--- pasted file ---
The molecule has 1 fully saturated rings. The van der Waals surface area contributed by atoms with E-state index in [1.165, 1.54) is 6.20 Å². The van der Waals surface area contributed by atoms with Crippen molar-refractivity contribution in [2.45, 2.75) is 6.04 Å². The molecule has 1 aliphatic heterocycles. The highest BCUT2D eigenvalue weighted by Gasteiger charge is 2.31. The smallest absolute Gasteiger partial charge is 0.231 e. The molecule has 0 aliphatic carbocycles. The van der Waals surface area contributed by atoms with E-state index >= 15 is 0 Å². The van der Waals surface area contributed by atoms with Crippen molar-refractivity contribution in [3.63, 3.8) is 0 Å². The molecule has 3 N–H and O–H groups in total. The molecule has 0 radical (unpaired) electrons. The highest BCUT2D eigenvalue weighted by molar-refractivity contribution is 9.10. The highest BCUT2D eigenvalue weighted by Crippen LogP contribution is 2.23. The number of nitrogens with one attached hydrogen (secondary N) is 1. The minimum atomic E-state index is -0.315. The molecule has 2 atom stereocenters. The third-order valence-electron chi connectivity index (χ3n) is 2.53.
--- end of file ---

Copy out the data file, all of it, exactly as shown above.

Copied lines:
The molecule has 1 fully saturated rings. The van der Waals surface area contributed by atoms with E-state index in [1.165, 1.54) is 6.20 Å². The van der Waals surface area contributed by atoms with Crippen molar-refractivity contribution in [2.45, 2.75) is 6.04 Å². The molecule has 1 aliphatic heterocycles. The highest BCUT2D eigenvalue weighted by Gasteiger charge is 2.31. The smallest absolute Gasteiger partial charge is 0.231 e. The molecule has 0 aliphatic carbocycles. The van der Waals surface area contributed by atoms with E-state index >= 15 is 0 Å². The van der Waals surface area contributed by atoms with Crippen molar-refractivity contribution in [3.63, 3.8) is 0 Å². The molecule has 3 N–H and O–H groups in total. The molecule has 0 radical (unpaired) electrons. The highest BCUT2D eigenvalue weighted by molar-refractivity contribution is 9.10. The highest BCUT2D eigenvalue weighted by Crippen LogP contribution is 2.23. The number of nitrogens with one attached hydrogen (secondary N) is 1. The minimum atomic E-state index is -0.315. The molecule has 2 atom stereocenters. The third-order valence-electron chi connectivity index (χ3n) is 2.53.